There was an hour full of fun and cooking demos, each kept to 10 minutes each and it was a huge success. Organizer Donna Frawley, cracked the whip and kept the conference organized and on track and an army of volunteers made things run smoothly.
Zachery Kidder and his Cabana Soaps.
One of the vendors in the sales area, and new IHA member, was Zachery Kidder with his excellent hand-made soaps. He's a stay-at-home dad while his wife finishes college and he makes good use of his time making organic, healthful soaps. He sells his soaps at local farmers markets as well as through his website. His company is Cabana Soaps, and he was lovingly dubbed "Cabana Boy" by the other vendors. Everyone enjoyed his being there.
My favorite of all the soaps Zachery makes is Tangerine, which has a refreshing fragrance. He also offers special labeling for gift-giving, with your gift recipient's photo on the label. Great idea for weddings, birthdays or the Holidays!
I spent some time at the Dow Botanic Gardens and visited the kids garden, too. I like to check out kids gardens to see if they take kids serious. Some botanic gardens just create a kid-sized theme park with plants, while others create an outdoors classroom with lots of educational activities. I found this garden to have small plots where kids had their own little gardens for the season. Sometime in the spring Dow had hosted a scarecrow contest and the gardens were full, crowds of scarecrows.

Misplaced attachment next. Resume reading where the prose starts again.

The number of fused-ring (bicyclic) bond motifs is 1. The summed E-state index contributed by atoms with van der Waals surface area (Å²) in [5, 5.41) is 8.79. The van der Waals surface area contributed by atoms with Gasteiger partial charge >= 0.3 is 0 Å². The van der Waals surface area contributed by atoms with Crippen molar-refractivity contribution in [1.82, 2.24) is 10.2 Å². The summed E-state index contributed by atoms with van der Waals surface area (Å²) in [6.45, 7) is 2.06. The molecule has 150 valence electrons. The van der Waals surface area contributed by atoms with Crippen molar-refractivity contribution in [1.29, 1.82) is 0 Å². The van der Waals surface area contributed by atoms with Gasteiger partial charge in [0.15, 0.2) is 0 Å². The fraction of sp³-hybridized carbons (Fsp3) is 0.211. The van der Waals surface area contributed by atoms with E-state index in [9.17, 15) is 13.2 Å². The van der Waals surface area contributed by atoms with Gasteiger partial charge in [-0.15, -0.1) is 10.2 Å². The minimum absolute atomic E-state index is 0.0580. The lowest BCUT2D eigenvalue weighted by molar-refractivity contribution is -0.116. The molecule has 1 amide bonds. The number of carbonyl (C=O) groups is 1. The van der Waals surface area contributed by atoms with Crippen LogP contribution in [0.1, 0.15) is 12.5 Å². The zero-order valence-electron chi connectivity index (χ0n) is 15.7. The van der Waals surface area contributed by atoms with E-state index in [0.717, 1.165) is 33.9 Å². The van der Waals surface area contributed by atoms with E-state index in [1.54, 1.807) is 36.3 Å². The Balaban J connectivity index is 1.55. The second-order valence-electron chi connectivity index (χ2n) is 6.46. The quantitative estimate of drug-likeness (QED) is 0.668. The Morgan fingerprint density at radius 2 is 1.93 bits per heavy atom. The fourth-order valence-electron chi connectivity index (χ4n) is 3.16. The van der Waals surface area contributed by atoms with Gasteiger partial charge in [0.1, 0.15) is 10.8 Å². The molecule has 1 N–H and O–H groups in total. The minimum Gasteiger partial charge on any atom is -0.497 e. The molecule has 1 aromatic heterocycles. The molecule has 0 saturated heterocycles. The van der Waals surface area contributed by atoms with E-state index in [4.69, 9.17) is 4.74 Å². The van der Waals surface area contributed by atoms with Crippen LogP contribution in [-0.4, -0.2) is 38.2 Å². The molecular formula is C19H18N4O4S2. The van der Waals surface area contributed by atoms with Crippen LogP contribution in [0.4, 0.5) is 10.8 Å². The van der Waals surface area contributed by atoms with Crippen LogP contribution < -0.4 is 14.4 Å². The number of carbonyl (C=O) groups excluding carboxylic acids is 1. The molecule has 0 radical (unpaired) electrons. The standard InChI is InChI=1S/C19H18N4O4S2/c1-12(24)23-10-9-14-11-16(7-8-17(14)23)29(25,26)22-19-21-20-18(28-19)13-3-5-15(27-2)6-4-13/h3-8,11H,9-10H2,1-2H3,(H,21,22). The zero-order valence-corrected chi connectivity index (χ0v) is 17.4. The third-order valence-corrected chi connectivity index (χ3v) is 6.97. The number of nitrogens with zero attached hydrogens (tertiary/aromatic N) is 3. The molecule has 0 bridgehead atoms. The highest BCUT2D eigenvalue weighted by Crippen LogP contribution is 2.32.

It was fun to see kids actually playing and using the garden.
The boy is looking down at a turtle island, a topiary covered with living plants.
Kids love to run through sprinklers, no matter what location it is.


The Trees of Joplin

Buildings gone, neighborhoods flattened, and trees left as mere trunks.

On Sunday we drove the couple of hours over to Joplin to view the damage from the recent tornado. And to see what progress the city is making in the clean-up process.
This is all that's left of Hope High School in Joplin.

The devastation is awful, a big swath of the city about a mile and a half long and half a mile wide, or so, just flattened. I can't even imagine having every article of life in many neighborhoods, mixed together and spat out, with nothing left except what looks like a landfill.
Trees in all directions were mostly without limbs.

The trees were hard-hit, as well. Lots of them are completely gone, but many are still standing, their limbs twisted off, leaving nothing but a tortured trunk.
This tree has sheets of tin roofing and other debris lodged in its limbs.
But if you look close at all of the tree pictures above, you'll see life. Many of the trees, even the ones that are no more than a stick in the air, are leafing out. Yes, they are badly damaged, but there is hope, there is life. The whole town wasn't destroyed, just a major portion, but the much of the town remains. And speaking of parts that are left, parts that show life will go on, we saw this, as well.
Hope High School sign in the school yard.
If you click on the photo, you can see someone's taken the downed trees and using a chainsaw, carved several eagles, the school mascot. How heartening, what a nice gesture of encouragement, to take the destroyed trees and carve out the eagle mascot, showing the school will rise again, rebuild and life will continue. With sadness and loss, forever changed, but they will rebuild and the carvings stand in front of the school for everyone to see that Joplin isn't about to give up.
Eagles in front of Hope High School in Joplin, MO.


German Potato Salad, Daylilies

Barbara Young and her cucumber crop.